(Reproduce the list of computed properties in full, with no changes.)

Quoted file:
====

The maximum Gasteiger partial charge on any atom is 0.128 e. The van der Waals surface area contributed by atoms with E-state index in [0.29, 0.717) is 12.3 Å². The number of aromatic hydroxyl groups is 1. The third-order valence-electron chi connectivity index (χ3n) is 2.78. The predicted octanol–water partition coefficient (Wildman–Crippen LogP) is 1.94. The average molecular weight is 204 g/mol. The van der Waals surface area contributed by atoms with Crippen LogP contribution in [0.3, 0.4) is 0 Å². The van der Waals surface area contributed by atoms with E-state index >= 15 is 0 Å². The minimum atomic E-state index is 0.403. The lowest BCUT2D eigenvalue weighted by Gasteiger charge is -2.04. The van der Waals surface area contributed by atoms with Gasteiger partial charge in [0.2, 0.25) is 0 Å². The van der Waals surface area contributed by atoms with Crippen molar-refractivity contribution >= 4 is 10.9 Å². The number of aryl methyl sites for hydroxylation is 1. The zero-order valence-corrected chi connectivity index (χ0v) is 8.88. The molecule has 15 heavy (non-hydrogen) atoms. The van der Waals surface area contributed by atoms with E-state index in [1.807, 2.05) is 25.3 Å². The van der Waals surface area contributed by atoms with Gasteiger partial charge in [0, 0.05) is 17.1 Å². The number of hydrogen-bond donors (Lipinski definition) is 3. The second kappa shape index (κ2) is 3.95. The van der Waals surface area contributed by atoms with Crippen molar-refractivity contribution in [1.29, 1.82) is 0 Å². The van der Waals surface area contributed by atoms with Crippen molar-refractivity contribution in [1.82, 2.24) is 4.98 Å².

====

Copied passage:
The maximum Gasteiger partial charge on any atom is 0.128 e. The van der Waals surface area contributed by atoms with E-state index in [0.29, 0.717) is 12.3 Å². The number of aromatic hydroxyl groups is 1. The third-order valence-electron chi connectivity index (χ3n) is 2.78. The predicted octanol–water partition coefficient (Wildman–Crippen LogP) is 1.94. The average molecular weight is 204 g/mol. The van der Waals surface area contributed by atoms with Crippen LogP contribution in [0.3, 0.4) is 0 Å². The van der Waals surface area contributed by atoms with E-state index >= 15 is 0 Å². The minimum atomic E-state index is 0.403. The lowest BCUT2D eigenvalue weighted by Gasteiger charge is -2.04. The van der Waals surface area contributed by atoms with Gasteiger partial charge in [0.2, 0.25) is 0 Å². The van der Waals surface area contributed by atoms with Crippen molar-refractivity contribution >= 4 is 10.9 Å². The number of aryl methyl sites for hydroxylation is 1. The zero-order valence-corrected chi connectivity index (χ0v) is 8.88. The molecule has 15 heavy (non-hydrogen) atoms. The van der Waals surface area contributed by atoms with E-state index in [1.807, 2.05) is 25.3 Å². The van der Waals surface area contributed by atoms with Gasteiger partial charge in [0, 0.05) is 17.1 Å². The number of hydrogen-bond donors (Lipinski definition) is 3. The second kappa shape index (κ2) is 3.95. The van der Waals surface area contributed by atoms with Crippen molar-refractivity contribution in [1.29, 1.82) is 0 Å². The van der Waals surface area contributed by atoms with Crippen molar-refractivity contribution in [1.82, 2.24) is 4.98 Å².